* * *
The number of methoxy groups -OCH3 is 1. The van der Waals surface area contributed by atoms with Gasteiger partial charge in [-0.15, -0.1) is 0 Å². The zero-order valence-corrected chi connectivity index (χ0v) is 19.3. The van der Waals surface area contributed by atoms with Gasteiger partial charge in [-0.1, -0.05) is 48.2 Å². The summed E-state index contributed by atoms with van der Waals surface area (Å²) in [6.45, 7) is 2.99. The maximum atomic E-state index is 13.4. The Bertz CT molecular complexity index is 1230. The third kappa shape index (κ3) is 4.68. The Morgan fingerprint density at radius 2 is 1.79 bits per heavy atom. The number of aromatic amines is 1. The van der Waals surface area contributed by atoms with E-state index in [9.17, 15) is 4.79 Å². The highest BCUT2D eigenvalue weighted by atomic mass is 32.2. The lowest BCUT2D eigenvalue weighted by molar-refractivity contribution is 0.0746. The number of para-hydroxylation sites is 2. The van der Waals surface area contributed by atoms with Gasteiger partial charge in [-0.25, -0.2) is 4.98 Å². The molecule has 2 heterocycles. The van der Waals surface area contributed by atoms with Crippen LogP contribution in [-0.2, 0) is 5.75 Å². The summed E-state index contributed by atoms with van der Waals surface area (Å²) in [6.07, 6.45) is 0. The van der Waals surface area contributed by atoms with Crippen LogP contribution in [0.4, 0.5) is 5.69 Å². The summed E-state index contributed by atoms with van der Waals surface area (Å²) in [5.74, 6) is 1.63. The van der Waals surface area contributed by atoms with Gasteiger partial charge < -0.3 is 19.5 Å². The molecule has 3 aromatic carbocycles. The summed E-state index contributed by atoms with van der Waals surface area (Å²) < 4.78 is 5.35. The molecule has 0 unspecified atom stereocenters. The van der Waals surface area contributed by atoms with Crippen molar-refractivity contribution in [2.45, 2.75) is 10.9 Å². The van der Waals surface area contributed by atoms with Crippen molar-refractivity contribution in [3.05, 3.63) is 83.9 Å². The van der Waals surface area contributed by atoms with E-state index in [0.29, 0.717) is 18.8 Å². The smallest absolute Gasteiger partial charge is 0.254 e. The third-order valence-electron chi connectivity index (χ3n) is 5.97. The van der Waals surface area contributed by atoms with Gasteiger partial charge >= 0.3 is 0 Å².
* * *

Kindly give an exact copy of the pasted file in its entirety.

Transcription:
The number of methoxy groups -OCH3 is 1. The van der Waals surface area contributed by atoms with Gasteiger partial charge in [-0.15, -0.1) is 0 Å². The zero-order valence-corrected chi connectivity index (χ0v) is 19.3. The van der Waals surface area contributed by atoms with Gasteiger partial charge in [-0.1, -0.05) is 48.2 Å². The summed E-state index contributed by atoms with van der Waals surface area (Å²) in [6.45, 7) is 2.99. The maximum atomic E-state index is 13.4. The Bertz CT molecular complexity index is 1230. The third kappa shape index (κ3) is 4.68. The Morgan fingerprint density at radius 2 is 1.79 bits per heavy atom. The number of aromatic amines is 1. The van der Waals surface area contributed by atoms with E-state index in [9.17, 15) is 4.79 Å². The highest BCUT2D eigenvalue weighted by atomic mass is 32.2. The lowest BCUT2D eigenvalue weighted by molar-refractivity contribution is 0.0746. The number of para-hydroxylation sites is 2. The van der Waals surface area contributed by atoms with Gasteiger partial charge in [-0.25, -0.2) is 4.98 Å². The molecule has 2 heterocycles. The van der Waals surface area contributed by atoms with Crippen LogP contribution in [-0.2, 0) is 5.75 Å². The summed E-state index contributed by atoms with van der Waals surface area (Å²) in [6.07, 6.45) is 0. The van der Waals surface area contributed by atoms with Crippen LogP contribution in [0.4, 0.5) is 5.69 Å². The summed E-state index contributed by atoms with van der Waals surface area (Å²) in [5.74, 6) is 1.63. The van der Waals surface area contributed by atoms with Gasteiger partial charge < -0.3 is 19.5 Å². The molecule has 3 aromatic carbocycles. The summed E-state index contributed by atoms with van der Waals surface area (Å²) < 4.78 is 5.35. The molecule has 0 unspecified atom stereocenters. The van der Waals surface area contributed by atoms with Crippen molar-refractivity contribution in [2.45, 2.75) is 10.9 Å². The van der Waals surface area contributed by atoms with Crippen molar-refractivity contribution in [3.05, 3.63) is 83.9 Å². The van der Waals surface area contributed by atoms with E-state index in [0.29, 0.717) is 18.8 Å². The smallest absolute Gasteiger partial charge is 0.254 e. The third-order valence-electron chi connectivity index (χ3n) is 5.97. The van der Waals surface area contributed by atoms with Gasteiger partial charge >= 0.3 is 0 Å².